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The Year 2020 could be termed as a “Black Swan Happening” which has taken the world by storm. It started with the COVID pandemic and later precipitated with unrest in Hong Kong, Turkey, Iran, Syria, conflict in the South China Sea and the standoff between India and China at the LAC in Ladakh. It was also a watershed year in nations distrust with each other as recently the American Secretary of State, Mike Pompeo stated that “the approach to Beijing should be distrust and verify”. He went on to add that the old paradigm of blind engagement with China has failed.

These events also brought forth an important aspect in world geopolitics with regard to the definition of a superpower. A superpower is a country in a dominant position that has the capacity to hold influence or project leverage worldwide. The key elements of a superpower being economic, military and technology. Post World War II, the United States of America and Russia emerged as the superpowers. However, it seemed that China had other designs. On account of its geographical area and human potential, China embarked upon “Mission 2035”, in which it galvanised itself to strengthen its economy, military and technology to that extent that it could easily displace the US hegemony to dictate the affairs of the World. The recent example being, China going after the United States in the United Nations Assembly, over the  United States not clearing its arrears of more than $1 billion, that the Trump administration owes the United Nations as unpaid dues for its regular operating budget as well as for the U.N.’s far-flung peacekeeping operations. In the last few decades, China has silently and suddenly overtaken everyone from behind and boosted its economy, military and technology to the extent where it can dictate its terms in the UN and World affairs.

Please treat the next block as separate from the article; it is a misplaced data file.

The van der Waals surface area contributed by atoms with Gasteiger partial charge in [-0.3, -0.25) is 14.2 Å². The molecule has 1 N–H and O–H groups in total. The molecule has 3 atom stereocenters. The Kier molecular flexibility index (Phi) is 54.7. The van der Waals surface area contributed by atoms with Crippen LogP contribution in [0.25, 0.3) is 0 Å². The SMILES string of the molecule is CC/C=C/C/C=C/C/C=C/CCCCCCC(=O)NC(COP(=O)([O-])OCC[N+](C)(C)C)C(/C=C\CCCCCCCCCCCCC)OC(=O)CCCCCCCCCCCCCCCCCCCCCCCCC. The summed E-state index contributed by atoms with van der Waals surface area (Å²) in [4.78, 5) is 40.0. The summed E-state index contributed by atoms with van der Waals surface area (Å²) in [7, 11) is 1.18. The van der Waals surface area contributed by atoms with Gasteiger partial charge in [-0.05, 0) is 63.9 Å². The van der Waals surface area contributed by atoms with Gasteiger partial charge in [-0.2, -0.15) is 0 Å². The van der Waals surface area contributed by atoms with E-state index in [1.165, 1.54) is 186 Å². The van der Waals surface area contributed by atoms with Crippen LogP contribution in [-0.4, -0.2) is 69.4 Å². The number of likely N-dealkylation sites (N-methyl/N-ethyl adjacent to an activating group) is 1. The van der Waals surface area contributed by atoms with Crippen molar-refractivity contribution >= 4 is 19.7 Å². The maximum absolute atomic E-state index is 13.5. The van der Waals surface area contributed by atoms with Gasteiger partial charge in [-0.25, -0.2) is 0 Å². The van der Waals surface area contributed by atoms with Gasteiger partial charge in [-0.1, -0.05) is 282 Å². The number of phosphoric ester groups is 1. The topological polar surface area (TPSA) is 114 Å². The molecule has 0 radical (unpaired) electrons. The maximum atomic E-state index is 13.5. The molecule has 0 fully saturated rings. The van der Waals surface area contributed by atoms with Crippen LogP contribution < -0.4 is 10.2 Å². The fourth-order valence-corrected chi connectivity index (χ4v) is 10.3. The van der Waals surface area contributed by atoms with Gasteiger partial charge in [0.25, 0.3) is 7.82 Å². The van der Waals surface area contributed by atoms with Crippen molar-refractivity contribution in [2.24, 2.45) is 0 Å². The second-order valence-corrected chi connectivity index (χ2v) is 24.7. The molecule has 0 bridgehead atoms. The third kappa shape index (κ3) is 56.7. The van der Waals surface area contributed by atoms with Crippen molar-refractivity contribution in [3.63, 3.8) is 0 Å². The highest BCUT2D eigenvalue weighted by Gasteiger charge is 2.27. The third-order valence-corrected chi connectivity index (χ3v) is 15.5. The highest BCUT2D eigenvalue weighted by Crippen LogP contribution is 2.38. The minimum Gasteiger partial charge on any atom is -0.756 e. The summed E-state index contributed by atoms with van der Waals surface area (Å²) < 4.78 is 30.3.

China embarked upon wooing the African nations with loans and infrastructure projects. Chinese goods were flooded into the African markets. China was also conducting multi-dimensional cooperation with all of the South Asian countries (Afghanistan, Bangladesh, Bhutan, India, Maldives, Nepal, Pakistan and Sri Lanka). China’s linkage with South Asian countries expanded to all fields including economic, communication, cultural exchange, energy and the untraditional security cooperation. China’s major interests in South Asia included facilitation of trade and energy corridors throughout the region that China can access, so as to increase its presence in the Indian Ocean Region. The Ocean accounts for half the world’s seaborne container traffic, and 70 percent of the total traffic of the world’s petroleum. China considers the Indian Ocean to be a key strategic waterway because of a significant portion of its goods and oil transit through the Ocean. China’s South Asian Strategy also focuses on enhancing its influence with other South Asian states as part of a global effort to extend its diplomatic and economic influence. The China-Pakistan nexus is by far the most important and dynamic relationship in South Asia.

The Chinese “Three War Strategy” was therefore formulated for this purpose. This involved use of Public Opinion, Legal and Psychological operations to target democratic nations to show its invincibility and might. To understand how the Chinese Communist Party (CCP) shapes the world around China, we need to look to the party rather than the PLA. The party congress work reports, plenary reports, five-year plans, circulars and laws give out the narrative. The “Three Warfare” is not just a feature of the PLA doing what the militaries do to prepare the battlefield; they are expressions of the CCP’s intentions and day-to-day operations.